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What is the best method for connecting computer to Proceed CDP?

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I stumbled across this forumn a few weeks ago and thought someone could offer some suggestions. I can't believe it, but I actually would like to play music from my Gateway Vista computer on my stereo. I would like to use the D/A in my Proceed CDP. I copied the following description of the two inputs from the Proceed's owner manual.


I have been looking at USB interfaces. The links for a few of them are shown below. Can anyone suggest a proven method that is CD quality.


Following is a description of the two digital inputs to my CD player.


This input accepts digital audio conforming to the EIAJ optical (sometimes

called “Toslink”) digital interface standard from the EIAJ digital output of a

digital FM tuner, compact disc player, laserdisc player, or digital audio recorder.



This input accepts digital audio conforming to the 75? S/PDIF digital interface

standard (via a cable equipped with RCA-type connectors) from the

digital output of a digital FM tuner, compact disc player, laserdisc player, or

digital audio recorder.


Here is what I was looking at.













Any suggestions will be appreciated.


Thanks in advance for any and all help.



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Thanks for the reply.


It appears that I should be able to connect using wires for very little money $30 to$100.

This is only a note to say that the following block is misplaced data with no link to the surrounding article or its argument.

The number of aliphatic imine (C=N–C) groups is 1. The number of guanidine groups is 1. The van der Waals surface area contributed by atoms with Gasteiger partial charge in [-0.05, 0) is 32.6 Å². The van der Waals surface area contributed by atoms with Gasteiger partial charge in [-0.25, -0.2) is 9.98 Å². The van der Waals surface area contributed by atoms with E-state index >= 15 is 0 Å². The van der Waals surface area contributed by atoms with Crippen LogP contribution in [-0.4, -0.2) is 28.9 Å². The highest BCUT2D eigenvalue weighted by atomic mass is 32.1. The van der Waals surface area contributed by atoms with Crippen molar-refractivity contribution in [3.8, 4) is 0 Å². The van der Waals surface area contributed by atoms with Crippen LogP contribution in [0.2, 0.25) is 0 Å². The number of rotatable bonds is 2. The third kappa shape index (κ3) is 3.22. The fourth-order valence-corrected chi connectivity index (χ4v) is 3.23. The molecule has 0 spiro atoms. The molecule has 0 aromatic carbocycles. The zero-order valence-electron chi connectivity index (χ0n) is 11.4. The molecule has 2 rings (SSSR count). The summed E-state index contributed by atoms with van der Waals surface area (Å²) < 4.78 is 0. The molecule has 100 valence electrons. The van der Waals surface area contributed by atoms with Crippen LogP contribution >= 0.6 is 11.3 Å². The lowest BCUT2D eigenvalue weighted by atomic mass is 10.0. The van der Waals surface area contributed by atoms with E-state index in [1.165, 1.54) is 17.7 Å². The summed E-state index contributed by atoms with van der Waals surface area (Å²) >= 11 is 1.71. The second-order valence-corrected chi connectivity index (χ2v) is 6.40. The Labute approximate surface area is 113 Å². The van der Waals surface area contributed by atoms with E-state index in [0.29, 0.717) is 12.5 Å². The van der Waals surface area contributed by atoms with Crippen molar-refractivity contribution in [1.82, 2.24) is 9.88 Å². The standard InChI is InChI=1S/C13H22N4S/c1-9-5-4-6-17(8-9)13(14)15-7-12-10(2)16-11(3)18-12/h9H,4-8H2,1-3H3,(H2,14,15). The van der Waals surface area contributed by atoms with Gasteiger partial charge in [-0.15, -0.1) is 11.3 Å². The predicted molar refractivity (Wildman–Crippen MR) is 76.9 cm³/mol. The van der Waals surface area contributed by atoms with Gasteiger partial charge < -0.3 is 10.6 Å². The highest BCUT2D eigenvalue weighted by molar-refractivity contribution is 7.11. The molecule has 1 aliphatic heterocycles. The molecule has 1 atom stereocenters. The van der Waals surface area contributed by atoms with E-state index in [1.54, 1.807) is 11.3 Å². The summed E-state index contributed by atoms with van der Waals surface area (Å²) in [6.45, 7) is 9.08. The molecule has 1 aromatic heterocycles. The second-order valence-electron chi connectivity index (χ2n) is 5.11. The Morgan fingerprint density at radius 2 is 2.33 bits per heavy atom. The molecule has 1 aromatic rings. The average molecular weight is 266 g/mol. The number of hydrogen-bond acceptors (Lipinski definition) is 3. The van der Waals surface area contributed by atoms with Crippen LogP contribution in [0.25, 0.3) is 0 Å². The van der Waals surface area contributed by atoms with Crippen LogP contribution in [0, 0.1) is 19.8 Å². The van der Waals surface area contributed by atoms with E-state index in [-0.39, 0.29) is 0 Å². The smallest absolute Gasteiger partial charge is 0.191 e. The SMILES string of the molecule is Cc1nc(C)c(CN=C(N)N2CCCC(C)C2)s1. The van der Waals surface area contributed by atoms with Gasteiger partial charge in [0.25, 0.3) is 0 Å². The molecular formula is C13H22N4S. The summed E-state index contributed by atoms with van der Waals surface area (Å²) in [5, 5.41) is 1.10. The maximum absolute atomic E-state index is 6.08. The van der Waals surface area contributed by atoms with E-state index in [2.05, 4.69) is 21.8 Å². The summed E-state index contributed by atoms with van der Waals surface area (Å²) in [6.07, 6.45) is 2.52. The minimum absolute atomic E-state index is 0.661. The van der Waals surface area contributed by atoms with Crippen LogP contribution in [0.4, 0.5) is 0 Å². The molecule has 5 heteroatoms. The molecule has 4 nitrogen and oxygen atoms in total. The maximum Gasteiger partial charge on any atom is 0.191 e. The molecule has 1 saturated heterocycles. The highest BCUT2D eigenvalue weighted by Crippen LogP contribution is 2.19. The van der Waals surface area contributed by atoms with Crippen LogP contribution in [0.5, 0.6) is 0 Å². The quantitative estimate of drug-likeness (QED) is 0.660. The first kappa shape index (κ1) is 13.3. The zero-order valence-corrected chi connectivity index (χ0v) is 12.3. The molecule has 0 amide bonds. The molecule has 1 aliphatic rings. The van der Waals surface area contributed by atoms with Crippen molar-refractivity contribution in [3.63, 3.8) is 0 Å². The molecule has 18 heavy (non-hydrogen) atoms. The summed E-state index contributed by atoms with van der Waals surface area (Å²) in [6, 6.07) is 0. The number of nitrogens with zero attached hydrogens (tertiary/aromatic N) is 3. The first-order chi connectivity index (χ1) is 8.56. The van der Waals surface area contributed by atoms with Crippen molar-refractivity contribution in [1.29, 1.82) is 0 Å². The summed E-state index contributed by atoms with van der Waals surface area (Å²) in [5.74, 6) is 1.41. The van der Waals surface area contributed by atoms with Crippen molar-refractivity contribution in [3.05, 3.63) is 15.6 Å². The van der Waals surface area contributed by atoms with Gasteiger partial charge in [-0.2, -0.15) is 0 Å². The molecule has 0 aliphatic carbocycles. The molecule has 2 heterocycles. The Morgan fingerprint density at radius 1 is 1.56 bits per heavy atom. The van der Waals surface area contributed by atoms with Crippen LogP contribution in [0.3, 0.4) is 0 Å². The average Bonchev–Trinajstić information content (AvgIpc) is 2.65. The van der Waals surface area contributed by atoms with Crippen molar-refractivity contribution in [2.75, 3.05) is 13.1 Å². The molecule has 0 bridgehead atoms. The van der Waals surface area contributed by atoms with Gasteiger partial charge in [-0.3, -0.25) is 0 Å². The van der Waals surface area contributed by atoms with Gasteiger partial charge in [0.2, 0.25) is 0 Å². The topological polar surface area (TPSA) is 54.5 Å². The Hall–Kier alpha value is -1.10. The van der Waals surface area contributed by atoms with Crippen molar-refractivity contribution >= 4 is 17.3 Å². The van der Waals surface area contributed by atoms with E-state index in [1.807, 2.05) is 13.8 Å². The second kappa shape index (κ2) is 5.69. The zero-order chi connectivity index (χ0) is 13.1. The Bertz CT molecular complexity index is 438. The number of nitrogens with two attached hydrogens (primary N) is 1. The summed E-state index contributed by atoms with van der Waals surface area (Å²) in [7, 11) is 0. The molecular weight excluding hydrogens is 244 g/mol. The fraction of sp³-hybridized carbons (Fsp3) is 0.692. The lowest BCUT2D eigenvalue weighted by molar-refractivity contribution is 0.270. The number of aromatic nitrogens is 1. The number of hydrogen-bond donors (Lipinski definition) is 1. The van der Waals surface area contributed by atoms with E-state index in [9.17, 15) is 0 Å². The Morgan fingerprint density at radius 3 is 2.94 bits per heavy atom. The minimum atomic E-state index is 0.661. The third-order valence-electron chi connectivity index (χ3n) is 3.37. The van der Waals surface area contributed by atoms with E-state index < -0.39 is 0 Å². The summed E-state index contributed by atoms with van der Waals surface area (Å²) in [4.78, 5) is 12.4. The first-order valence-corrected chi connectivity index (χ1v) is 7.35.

As far as being hooked on Toslink or S/PDIF, these are the only two digital inputs that are on my CD player.


I would like to use my Proceed CDP, as least to get started.








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I think this type of solution would work better than a USB type of converter.






USB can give you stellar performance, but it must be implemented correctly like in Wavelength Audio, Empirical Audio, and Benchmark products. For you situation you can use one of the cards above and use S/PDIF from the card to your CD player.


If you want a cheaper USB solution than the above mentioned USB products you can try the E-MU 404 USB. Many people like it, but I have never used it. A little more expensive than one of the cards.




Let me know what you think.


Founder of Audiophile Style | My Audio Systems

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The less expensive USB type converters are not real popular. I think most of them only offer analog output which won't work for your situation. But, if you want to spend around $1,000 you can get a stellar USB to S/PDIF box from Empirical Audio. I don't think you want to got that route based on our previous conversation. You need digital out into your CD player to use the DAC in your CDP. The cards I suggested offer high quality digital output. I won't say bit perfect output because your using Vista. Not a knock on Vista, just a fact right now.


I'm just not thrilled with the low cost USB to S/PDIF or Toslink options your considering.


Founder of Audiophile Style | My Audio Systems

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I agree with you that I need digital out to use the DAC in my CDP, but all of the converters that I listed provide digital out, some provide only digital out. This is all new to me, and I am probably missing something, but let's look at one example and decide why this is not a good choice.


Just for example, http://www.edirol.net/products/en/UA-1D/


The UA1D provides only digital out that would connect to my CDP. My thinking is that all of the money is spent on just converting one form of digital into another form of digital. Well, plus the cost of the cable and case, but no A/D converters, knobs, software etc. Your the expert, but what is the down side to this?